So, suppose a lawyer settles a family member’s personal injury claim and is later sued for professional negligence for mishandling the case. In that case, the lawsuit against won’t be covered because payment of it would directly benefit the family member.

Another risk in representing family and friends is that a lawyer may take on a legal matter in an area of law outside of their capacity, just to be accommodating. “In some cases, the lawyer may be asked to act for a family member even though the lawyer doesn’t have experience in the area of law,” says LawPRO’s Strawczynski. “It’s always safer for lawyers to avoid dabbling in new areas.”

The message here is that a lawyer representing family in court doesn’t always win like Joe Pesci does in “My Cousin Vinnie.” That’s the 1992 firm where a Brooklyn personal injury lawyer who failed the bar exam five times and has no trial experience still manages to get his cousin off on a first-degree murder charge.

Says Chester: “There are always risks that a lawyer will fall short of the normal standards they would apply to any other work when representing a relative.” He adds that ‘we’ve all heard relatives say, ‘You’re a lawyer, of course you know how to draft a will.’ But if you spend all your time doing intellectual property or business law, your memory of what’s involved in drafting a will may date back decades.”

Payment may be awkward

Taking on a family member or friend as a client can lead to some awkward moments regarding how a lawyer will be paid. The friend or family member may expect a “friends and family” discount and may not be prompt in paying whatever fee is negotiated, or not pay at all. And, of course, it’s likely harder to “fire” a client who is a relative or close friend if things go south.

On the lawyer’s side of the equation, there might be too much informality due to the close relationship. Files may not be opened, steps might be omitted, correspondence might not be up to date, and agreements and instructions not put in writing.

 A lawyer doing a favour by representing a family member or friend for free or at a reduced rate might not apply the same conscientiousness they would give a full-fee client.

Other possible risks of having a family member as your lawyer

Someone intent on hiring a lawyer who happens to be a family member or friend should also consider its impact on the relationship. If it is a private or embarrassing matter, or a sensitive family law case, will it be challenging to deal with them in social situations? Is there a risk that the lawyer may spill the beans on confidential information? All of this could cause the relationship to deteriorate.

Chester also points out that “simply because there’s a lawyer in your family doesn’t mean that they are the best person to help you – you wouldn’t ask a paediatrician in the family to do a heart operation, would you?”

He adds, “bear in mind that you need to look at the experience and skill of your relative. And if it’s something that’s critical, you will be better off with a specialist.” In addition to skill and experience, you turn to lawyers for their independence and objectivity. “Lawyers need to be able to give you bad news,” Chester says.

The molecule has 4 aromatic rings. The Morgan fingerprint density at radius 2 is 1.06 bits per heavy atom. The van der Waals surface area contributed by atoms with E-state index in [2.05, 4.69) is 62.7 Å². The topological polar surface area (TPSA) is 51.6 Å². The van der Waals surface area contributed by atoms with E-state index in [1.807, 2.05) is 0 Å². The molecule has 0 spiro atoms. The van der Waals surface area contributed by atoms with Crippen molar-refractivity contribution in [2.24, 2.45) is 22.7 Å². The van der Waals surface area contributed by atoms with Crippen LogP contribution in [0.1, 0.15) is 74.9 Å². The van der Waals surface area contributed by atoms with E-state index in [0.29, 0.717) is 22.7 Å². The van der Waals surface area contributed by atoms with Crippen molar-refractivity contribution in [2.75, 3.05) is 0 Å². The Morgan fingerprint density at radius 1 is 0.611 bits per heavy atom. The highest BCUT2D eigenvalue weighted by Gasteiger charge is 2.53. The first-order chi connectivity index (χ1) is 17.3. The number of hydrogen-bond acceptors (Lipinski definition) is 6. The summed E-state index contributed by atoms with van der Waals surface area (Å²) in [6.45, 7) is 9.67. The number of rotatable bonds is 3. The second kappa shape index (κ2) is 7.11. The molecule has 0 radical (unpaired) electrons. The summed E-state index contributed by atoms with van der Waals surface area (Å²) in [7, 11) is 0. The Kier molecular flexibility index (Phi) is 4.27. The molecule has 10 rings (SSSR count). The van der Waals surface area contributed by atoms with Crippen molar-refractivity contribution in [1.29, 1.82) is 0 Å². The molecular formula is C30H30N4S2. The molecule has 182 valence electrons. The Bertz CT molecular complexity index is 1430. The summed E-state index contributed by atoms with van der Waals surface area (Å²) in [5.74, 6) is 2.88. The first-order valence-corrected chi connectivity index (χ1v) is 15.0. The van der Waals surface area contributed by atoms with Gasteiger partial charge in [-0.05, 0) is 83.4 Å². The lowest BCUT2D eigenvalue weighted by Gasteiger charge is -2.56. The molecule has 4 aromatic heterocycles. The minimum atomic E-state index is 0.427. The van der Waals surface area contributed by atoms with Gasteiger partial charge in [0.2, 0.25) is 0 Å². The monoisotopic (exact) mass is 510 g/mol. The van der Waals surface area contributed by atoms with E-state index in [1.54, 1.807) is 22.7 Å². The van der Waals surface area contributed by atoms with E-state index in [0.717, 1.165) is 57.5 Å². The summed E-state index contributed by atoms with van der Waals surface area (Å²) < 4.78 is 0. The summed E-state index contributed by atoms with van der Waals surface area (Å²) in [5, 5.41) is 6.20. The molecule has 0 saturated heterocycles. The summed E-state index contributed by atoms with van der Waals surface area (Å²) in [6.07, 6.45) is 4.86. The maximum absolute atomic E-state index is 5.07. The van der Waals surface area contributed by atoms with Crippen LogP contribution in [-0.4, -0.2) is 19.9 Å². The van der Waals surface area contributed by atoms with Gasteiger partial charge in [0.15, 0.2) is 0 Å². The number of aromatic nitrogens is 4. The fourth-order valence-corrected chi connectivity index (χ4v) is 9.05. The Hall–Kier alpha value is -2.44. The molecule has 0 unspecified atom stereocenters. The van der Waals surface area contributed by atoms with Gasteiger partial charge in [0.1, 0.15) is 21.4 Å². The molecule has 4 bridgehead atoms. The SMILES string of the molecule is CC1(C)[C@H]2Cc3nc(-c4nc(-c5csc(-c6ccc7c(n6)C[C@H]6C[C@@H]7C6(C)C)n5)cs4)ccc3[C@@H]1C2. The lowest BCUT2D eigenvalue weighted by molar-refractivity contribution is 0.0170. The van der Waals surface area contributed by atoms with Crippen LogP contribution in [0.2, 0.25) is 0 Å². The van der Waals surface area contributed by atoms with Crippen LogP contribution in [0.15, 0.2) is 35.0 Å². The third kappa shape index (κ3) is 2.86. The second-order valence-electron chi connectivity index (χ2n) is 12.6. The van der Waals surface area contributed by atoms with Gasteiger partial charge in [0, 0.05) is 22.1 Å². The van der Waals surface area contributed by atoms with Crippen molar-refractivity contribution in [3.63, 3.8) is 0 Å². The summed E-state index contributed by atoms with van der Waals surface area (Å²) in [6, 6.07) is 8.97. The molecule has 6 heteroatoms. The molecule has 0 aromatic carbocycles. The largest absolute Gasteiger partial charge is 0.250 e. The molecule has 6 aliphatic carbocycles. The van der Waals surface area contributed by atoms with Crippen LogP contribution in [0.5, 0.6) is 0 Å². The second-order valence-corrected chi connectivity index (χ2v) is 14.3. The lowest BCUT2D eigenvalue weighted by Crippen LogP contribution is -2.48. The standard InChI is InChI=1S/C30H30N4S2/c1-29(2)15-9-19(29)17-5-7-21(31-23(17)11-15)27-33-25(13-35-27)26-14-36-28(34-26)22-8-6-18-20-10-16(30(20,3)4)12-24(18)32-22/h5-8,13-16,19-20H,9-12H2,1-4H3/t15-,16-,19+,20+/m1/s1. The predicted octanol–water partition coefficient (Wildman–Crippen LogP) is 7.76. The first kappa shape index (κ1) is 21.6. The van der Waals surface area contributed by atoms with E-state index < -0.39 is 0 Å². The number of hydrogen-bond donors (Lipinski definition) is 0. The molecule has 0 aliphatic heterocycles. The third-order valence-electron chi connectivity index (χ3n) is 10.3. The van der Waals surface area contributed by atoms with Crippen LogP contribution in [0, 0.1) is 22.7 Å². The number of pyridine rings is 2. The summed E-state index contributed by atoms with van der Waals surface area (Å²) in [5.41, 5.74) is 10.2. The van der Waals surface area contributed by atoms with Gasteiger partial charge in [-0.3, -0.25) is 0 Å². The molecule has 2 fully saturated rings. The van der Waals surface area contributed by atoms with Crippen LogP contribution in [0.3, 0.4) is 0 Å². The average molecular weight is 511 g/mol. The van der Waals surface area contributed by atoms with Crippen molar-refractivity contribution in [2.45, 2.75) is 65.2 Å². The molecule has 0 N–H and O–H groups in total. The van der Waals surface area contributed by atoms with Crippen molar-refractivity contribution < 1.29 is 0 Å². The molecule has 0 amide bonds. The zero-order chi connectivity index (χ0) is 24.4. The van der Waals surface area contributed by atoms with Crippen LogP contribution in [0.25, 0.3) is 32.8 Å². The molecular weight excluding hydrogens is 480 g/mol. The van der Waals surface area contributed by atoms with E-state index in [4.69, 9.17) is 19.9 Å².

It may be hard, but just say no

Strawczynski says the safest thing for a lawyer to do when asked by a family member is “to decline to act for family members by letting them know that you simply don’t act for family.” Many large firms have policies prohibiting their lawyers from acting on behalf of friends or relatives.

If appropriate, Strawczynski says, “refer them to other legal professionals for help.” This could mean exploring a reduced billing rate with lawyers at the same firm for friends or family clients, or referring them to another firm, where a reduced rate might be offered as a professional courtesy.

Chester agrees, pointing out the best way to handle the situation “is to be candid about the complexity of what’s involved and the need to have a good lawyer advising the family member.” Have practical suggestions for where the family member could get help by giving directions to public legal information sites.

“It’s always a good idea to have some names of lawyers available to offer, rather than having a family member reduced to googling the names of lawyers in the neighborhood, who is prominence on the Internet may not necessarily reflect the skill or competence. “

Some tips for dealing with family members who want legal advice

If you decide that you will take on legal work for a friend or family member, here are a few things to consider:

  • Schedule a meeting to specifically talk about the case
  • Don’t talk about the case during family gatherings or in an informal telephone conversation
  • Maintain your usual practice standards
  • Open a file on the matter, have a retainer letter drawn up
  • Do a check for any potential conflict of interest
  • Communicate how the case is going - preferably in writing
  • Discuss fees, or whether this is one, at the start. Give any discount at the end
  • Check with your firm that it is okay to represent friends or family
  • If a sole practice, check with another lawyer

Says Chester: “If you are going to represent a family member, remember to formalize the relationship.”

The relationship between you and a relative or friend “lacks the professional distance you have with other clients, and the emotional connection can cloud your judgement.”